Stock Analysis

Gale Pacific (ASX:GAP) Seems To Use Debt Rather Sparingly

ASX:GAP
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Howard Marks put it nicely when he said that, rather than worrying about share price volatility, 'The possibility of permanent loss is the risk I worry about... and every practical investor I know worries about.' So it might be obvious that you need to consider debt, when you think about how risky any given stock is, because too much debt can sink a company. We can see that Gale Pacific Limited (ASX:GAP) does use debt in its business. But is this debt a concern to shareholders?

What Risk Does Debt Bring?

Debt is a tool to help businesses grow, but if a business is incapable of paying off its lenders, then it exists at their mercy. Ultimately, if the company can't fulfill its legal obligations to repay debt, shareholders could walk away with nothing. However, a more usual (but still expensive) situation is where a company must dilute shareholders at a cheap share price simply to get debt under control. Of course, the upside of debt is that it often represents cheap capital, especially when it replaces dilution in a company with the ability to reinvest at high rates of return. When we examine debt levels, we first consider both cash and debt levels, together.

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What Is Gale Pacific's Debt?

As you can see below, Gale Pacific had AU$31.6m of debt at December 2020, down from AU$40.7m a year prior. On the flip side, it has AU$27.7m in cash leading to net debt of about AU$3.89m.

debt-equity-history-analysis
ASX:GAP Debt to Equity History June 14th 2021

A Look At Gale Pacific's Liabilities

The latest balance sheet data shows that Gale Pacific had liabilities of AU$53.1m due within a year, and liabilities of AU$38.7m falling due after that. Offsetting this, it had AU$27.7m in cash and AU$38.6m in receivables that were due within 12 months. So its liabilities total AU$25.5m more than the combination of its cash and short-term receivables.

This deficit isn't so bad because Gale Pacific is worth AU$101.9m, and thus could probably raise enough capital to shore up its balance sheet, if the need arose. But we definitely want to keep our eyes open to indications that its debt is bringing too much risk.

We use two main ratios to inform us about debt levels relative to earnings. The first is net debt divided by earnings before interest, tax, depreciation, and amortization (EBITDA), while the second is how many times its earnings before interest and tax (EBIT) covers its interest expense (or its interest cover, for short). This way, we consider both the absolute quantum of the debt, as well as the interest rates paid on it.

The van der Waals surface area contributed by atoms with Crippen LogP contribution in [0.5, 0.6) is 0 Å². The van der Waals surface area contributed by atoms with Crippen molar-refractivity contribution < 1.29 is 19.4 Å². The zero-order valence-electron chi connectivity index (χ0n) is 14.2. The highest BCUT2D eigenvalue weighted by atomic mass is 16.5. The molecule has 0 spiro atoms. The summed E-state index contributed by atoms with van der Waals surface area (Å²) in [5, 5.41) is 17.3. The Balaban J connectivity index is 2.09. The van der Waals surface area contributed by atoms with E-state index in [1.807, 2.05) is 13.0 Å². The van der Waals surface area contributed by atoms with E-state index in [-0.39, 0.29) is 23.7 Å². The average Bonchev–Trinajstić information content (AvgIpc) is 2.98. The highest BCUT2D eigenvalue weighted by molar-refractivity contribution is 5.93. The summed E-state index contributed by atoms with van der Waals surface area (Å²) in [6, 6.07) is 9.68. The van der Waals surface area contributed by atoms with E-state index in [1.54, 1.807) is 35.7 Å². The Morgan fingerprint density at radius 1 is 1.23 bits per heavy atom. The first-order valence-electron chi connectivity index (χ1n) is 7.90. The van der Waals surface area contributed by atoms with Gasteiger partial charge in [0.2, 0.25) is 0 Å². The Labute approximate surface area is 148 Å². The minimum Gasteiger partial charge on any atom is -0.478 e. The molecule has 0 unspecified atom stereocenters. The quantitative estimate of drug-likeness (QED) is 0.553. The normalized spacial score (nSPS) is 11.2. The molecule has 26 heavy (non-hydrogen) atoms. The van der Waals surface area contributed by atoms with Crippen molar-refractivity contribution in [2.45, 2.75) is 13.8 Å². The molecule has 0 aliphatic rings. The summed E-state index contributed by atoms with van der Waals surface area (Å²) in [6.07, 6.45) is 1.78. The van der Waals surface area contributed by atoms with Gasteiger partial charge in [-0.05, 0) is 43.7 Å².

With net debt sitting at just 0.16 times EBITDA, Gale Pacific is arguably pretty conservatively geared. And this view is supported by the solid interest coverage, with EBIT coming in at 9.3 times the interest expense over the last year. Better yet, Gale Pacific grew its EBIT by 130% last year, which is an impressive improvement. That boost will make it even easier to pay down debt going forward. The balance sheet is clearly the area to focus on when you are analysing debt. But it is Gale Pacific's earnings that will influence how the balance sheet holds up in the future. So when considering debt, it's definitely worth looking at the earnings trend. Click here for an interactive snapshot.

Finally, a company can only pay off debt with cold hard cash, not accounting profits. So it's worth checking how much of that EBIT is backed by free cash flow. Over the last three years, Gale Pacific recorded free cash flow worth a fulsome 82% of its EBIT, which is stronger than we'd usually expect. That puts it in a very strong position to pay down debt.

Our View

Happily, Gale Pacific's impressive conversion of EBIT to free cash flow implies it has the upper hand on its debt. And the good news does not stop there, as its EBIT growth rate also supports that impression! Considering this range of factors, it seems to us that Gale Pacific is quite prudent with its debt, and the risks seem well managed. So the balance sheet looks pretty healthy, to us. There's no doubt that we learn most about debt from the balance sheet. But ultimately, every company can contain risks that exist outside of the balance sheet. We've identified 2 warning signs with Gale Pacific , and understanding them should be part of your investment process.

Of course, if you're the type of investor who prefers buying stocks without the burden of debt, then don't hesitate to discover our exclusive list of net cash growth stocks, today.

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